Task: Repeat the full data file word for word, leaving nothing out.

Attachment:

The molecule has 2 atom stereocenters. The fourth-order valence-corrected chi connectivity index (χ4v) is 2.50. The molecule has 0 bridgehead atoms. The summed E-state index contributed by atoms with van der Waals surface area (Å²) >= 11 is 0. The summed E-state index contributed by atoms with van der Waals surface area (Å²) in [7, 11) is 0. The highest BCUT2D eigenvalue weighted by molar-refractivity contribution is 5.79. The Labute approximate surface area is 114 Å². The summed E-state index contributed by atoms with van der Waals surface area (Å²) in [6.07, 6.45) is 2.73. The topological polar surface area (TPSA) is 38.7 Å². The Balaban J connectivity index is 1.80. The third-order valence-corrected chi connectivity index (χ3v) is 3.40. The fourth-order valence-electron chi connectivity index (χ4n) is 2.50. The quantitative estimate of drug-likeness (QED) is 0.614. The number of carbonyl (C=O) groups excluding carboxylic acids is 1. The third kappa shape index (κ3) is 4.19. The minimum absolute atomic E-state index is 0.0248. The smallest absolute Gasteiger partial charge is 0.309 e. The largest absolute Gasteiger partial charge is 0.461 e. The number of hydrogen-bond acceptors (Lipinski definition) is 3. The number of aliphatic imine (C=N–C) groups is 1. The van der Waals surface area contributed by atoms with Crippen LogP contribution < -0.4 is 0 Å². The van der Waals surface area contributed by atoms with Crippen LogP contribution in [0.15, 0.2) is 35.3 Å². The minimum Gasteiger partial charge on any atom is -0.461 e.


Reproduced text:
The molecule has 2 atom stereocenters. The fourth-order valence-corrected chi connectivity index (χ4v) is 2.50. The molecule has 0 bridgehead atoms. The summed E-state index contributed by atoms with van der Waals surface area (Å²) >= 11 is 0. The summed E-state index contributed by atoms with van der Waals surface area (Å²) in [7, 11) is 0. The highest BCUT2D eigenvalue weighted by molar-refractivity contribution is 5.79. The Labute approximate surface area is 114 Å². The summed E-state index contributed by atoms with van der Waals surface area (Å²) in [6.07, 6.45) is 2.73. The topological polar surface area (TPSA) is 38.7 Å². The Balaban J connectivity index is 1.80. The third-order valence-corrected chi connectivity index (χ3v) is 3.40. The fourth-order valence-electron chi connectivity index (χ4n) is 2.50. The quantitative estimate of drug-likeness (QED) is 0.614. The number of carbonyl (C=O) groups excluding carboxylic acids is 1. The third kappa shape index (κ3) is 4.19. The minimum absolute atomic E-state index is 0.0248. The smallest absolute Gasteiger partial charge is 0.309 e. The largest absolute Gasteiger partial charge is 0.461 e. The number of hydrogen-bond acceptors (Lipinski definition) is 3. The number of aliphatic imine (C=N–C) groups is 1. The van der Waals surface area contributed by atoms with Crippen LogP contribution < -0.4 is 0 Å². The van der Waals surface area contributed by atoms with Crippen LogP contribution in [0.15, 0.2) is 35.3 Å². The minimum Gasteiger partial charge on any atom is -0.461 e.